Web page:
Florida sheriff’s office seizes largest amount of fentanyl in county history

(The Center Square) – The Polk County Sheriff’s Office in one operation disrupted a Mexican drug trafficking organization operating in several states. In the process, deputies seized the largest amount of fentanyl in county history of 14 kilograms, or 30.86 pounds – enough to kill one-third of the state’s population.

Two of the four individuals arrested were in the country illegally, Polk County Sheriff Grady Judd said.

“Fentanyl is the drug that is coming from Mexico through an open border … and it’s killing people all over the United States,” Judd said at a news conference. “It seems like every time I talk about a fentanyl operation, I’m saying it’s the largest fentanyl seizure in the state of Florida. Once again, that’s what I’m saying. The seizure of 14 kilos of fentanyl is the single largest seizure in the history of Polk County.”

The two criminal aliens they arrested, Judd said, “didn’t come here to better themselves and their family. They came here illegally to kill people in America with a deadly drug through a porous border that we need to seal off.”

“What’s frightening about this,” he said, is “the drugs we seized were enough to kill every man, woman and child” in 14 counties. Since January 2023, his deputies alone have seized enough fentanyl to kill everyone in Florida, he said. They’ve also saved 23 people’s lives from fentanyl poisoning using Narcan, a drug that reverses opioid overdoses if administered quickly enough.

Florida Attorney General Ashley Moody said the record amount of fentanyl seized in Polk County, “enough to kill a third of our state,” originated from the Sinaloa Cartel in Mexico. “How does that happen? It happens because our border is wide open,” she said.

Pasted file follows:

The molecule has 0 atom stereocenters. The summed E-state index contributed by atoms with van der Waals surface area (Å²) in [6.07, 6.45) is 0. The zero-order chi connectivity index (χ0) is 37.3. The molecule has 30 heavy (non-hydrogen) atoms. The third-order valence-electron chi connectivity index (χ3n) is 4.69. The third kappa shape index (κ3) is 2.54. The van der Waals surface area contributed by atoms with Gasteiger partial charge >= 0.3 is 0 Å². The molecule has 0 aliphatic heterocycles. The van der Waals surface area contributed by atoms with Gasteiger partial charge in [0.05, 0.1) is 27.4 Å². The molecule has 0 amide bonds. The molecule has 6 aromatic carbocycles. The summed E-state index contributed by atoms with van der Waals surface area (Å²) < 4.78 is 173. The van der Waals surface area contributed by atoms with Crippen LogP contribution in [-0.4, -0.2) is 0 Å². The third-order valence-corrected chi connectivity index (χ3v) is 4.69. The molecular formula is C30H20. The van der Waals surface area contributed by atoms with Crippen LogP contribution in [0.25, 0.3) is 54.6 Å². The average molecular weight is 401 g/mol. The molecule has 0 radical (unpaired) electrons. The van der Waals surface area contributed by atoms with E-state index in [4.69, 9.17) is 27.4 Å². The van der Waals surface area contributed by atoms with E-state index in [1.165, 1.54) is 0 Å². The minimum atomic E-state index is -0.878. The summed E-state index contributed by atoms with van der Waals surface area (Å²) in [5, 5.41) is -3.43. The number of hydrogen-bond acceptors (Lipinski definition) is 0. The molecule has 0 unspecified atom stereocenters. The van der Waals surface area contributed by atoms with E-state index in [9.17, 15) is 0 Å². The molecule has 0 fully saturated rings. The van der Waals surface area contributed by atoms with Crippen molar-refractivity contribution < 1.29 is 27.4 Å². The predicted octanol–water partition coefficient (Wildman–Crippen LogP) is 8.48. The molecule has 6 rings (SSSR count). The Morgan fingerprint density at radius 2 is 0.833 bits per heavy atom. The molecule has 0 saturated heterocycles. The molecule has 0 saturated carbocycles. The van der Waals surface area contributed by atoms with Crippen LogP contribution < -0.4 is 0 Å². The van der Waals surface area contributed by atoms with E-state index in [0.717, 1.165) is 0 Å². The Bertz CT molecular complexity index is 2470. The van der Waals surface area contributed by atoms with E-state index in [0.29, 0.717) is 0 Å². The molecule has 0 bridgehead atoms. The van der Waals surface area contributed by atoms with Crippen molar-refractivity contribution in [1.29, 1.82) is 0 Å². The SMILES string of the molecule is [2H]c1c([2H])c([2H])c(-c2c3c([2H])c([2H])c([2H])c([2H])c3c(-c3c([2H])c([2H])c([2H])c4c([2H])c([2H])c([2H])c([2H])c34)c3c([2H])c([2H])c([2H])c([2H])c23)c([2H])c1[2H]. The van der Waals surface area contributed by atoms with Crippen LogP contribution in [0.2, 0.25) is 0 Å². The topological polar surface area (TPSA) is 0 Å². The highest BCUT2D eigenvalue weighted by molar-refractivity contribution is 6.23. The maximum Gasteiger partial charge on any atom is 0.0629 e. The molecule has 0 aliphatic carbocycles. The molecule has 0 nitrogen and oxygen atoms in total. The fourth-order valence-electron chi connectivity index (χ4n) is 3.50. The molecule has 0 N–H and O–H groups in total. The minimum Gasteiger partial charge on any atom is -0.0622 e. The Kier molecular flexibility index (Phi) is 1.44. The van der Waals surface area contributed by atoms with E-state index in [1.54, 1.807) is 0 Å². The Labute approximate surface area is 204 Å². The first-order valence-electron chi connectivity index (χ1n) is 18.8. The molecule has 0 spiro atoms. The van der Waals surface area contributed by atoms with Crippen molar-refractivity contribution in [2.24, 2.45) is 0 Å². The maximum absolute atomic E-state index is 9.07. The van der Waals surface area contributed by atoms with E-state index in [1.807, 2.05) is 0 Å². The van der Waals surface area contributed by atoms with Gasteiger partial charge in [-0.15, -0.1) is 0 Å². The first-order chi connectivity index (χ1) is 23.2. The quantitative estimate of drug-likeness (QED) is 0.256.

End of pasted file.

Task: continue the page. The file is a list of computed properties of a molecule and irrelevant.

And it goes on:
“Since 2021, since [President Joe] Biden took office, over 10 million people have poured into this country,” she said, citing the record numbers reported by The Center Square. In the first six months of fiscal 2024, more than 1.7 million illegally entered, the greatest number in U.S. history.

“As long as the border is wide open, we will continue to see those that crossed over illegally pouring deadly drugs into our state,” Moody said.

She also said Florida law enforcement officers and prosecutors were “being very aggressive to take down the poison peddlers.” The Florida legislature has also ensured law enforcement officers and first responders are fully funded and residents who have substance abuse issues are provided with a range of resources.

The sheriff’s operation began in August 2023 when members of a High Intensity Drug Trafficking Area Task Force began investigating a Mexican drug trafficking organization specializing in fentanyl. The task force also worked with the Florida Department of Law Enforcement, U.S. Border Patrol, and the State Attorney’s Office 10th Judicial Circuit.

In the early stages of the investigation, Polk County Sheriff’s detectives working undercover received two kilograms of fentanyl from a drug trafficker in Mexico. They later coordinated a delivery to be made in person this month at a motel in Lakeland, where they received one kilogram. They then arranged for a third delivery, with the trafficking organization agreeing to ship 11 more kilograms of fentanyl to Polk County.

On April 22, 2024, four individuals arrived at a predetermined location in Polk County to deliver the 11 kilos and were met by Judd’s team. All four were arrested: Maria Machuca-Alderete, Maria Guadalupe-Garcia, Sergio Garcia, and Pedro Rodriguez-Correa. A fifth individual believed to be working with them is wanted and at large.

Garcia, a U.S. Army veteran, brought the drugs from California to Florida, which came from Sinaloa, Mexico. His wife, Guadalupe-Garcia, said they were paid $42,500 to drive the drugs to Florida, Judd said.

Rodriguez-Correa, who was in the country illegally, drove the alleged four fentanyl traffickers and brought with them a 6-year-old boy to the delivery. Florida Department of Children & Families was called and took custody of him.

The detectives also seized two vehicles used by the drug traffickers, and $5,461 in cash, according to the sheriff’s office.